On the morning of Thursday, Nov. 10, 2011, while getting caught up with yesterday’s news over coffee, minding my own business and bothering nobody, an opinion piece by Ed Wendler came across my attention. (To preface, if you don’t already know by now he’s a real estate developer from hereabouts infamous for his hackneyed espousements of all things sprawl and knee-jerk arguments against most everything about and of Downtown, especially density and rail.) This missive of his in question was entitled Count on higher living costs in New Austin and, pretty much knowing the basic gist of what was in store for me? I rolled my eyes, yawned, clicked the link and began reading, during which I yawned and rolled my eyes some more and immediately after which I once again rolled my eyes and yawned before embarking upon the rest of my life, much like a duck does whenever water rolls off its behind.
But I couldn’t escape
For over the next week or so, his opinion continued to haunt me via various RSS feeds and e-mailing list circulations and whatnot – Such that I actually found myself saving the link! And even occasionally referencing it! Until just the other day? Amidst theretofore polite conversation somebody once again brought it up, ultimately finally compelling this here blog posting. Now, since the only problem I’m having is where to begin, there’s so much nonsense involved, I’ll start at the beginning: Prior to typing his whatever you’d like to call it, Wendler had just recently read a favorite work of mine, “Urban Fortunes” by John Logan and Harvey Molotch.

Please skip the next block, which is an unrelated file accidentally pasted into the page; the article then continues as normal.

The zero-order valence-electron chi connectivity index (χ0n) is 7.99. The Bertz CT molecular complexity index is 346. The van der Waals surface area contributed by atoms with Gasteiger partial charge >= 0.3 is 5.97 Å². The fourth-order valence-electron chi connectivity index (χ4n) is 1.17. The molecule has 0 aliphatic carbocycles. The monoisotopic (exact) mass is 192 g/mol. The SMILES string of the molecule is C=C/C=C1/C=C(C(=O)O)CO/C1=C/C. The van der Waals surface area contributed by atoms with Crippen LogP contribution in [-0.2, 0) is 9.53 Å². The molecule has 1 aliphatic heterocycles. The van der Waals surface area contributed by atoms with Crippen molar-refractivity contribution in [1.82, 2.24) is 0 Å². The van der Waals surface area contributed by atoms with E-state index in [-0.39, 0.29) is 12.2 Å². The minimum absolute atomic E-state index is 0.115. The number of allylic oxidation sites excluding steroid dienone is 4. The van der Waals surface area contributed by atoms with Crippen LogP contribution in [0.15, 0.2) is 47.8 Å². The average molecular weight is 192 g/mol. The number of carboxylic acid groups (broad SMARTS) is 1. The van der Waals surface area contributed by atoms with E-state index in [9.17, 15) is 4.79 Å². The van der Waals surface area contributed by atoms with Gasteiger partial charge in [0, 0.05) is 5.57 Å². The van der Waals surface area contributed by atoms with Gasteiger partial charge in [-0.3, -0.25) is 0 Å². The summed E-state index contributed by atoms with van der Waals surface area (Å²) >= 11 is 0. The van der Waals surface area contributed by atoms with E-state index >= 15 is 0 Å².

“It’s a progressive, almost radical take on the economics of municipal growth (emphasis mine), and it argues that cities are structured to promote increases in rents and property values, most times decreasing existing residents’ enjoyment of their homes and lives and displacing those who can’t pay,” Wendler ably summarizes for us, “The authors distinguish between ‘exchange value’ and ‘use value.’ ‘Exchange value’ is their broad term for the economic value of land and buildings. The general theory is that the higher the total rent, which includes mortgage payments (emphasis mine), the higher the property value. Increasing value can be accomplished by adding units, increasing rent per unit, or a combination of the two. Cities increase exchange value by investing in infrastructure to allow more intense land use, zoning land for more units, allowing taller buildings, granting variances to rules or changing land-use patterns. ‘Use value’ is the personal satisfaction we get from (our homes and where we live).”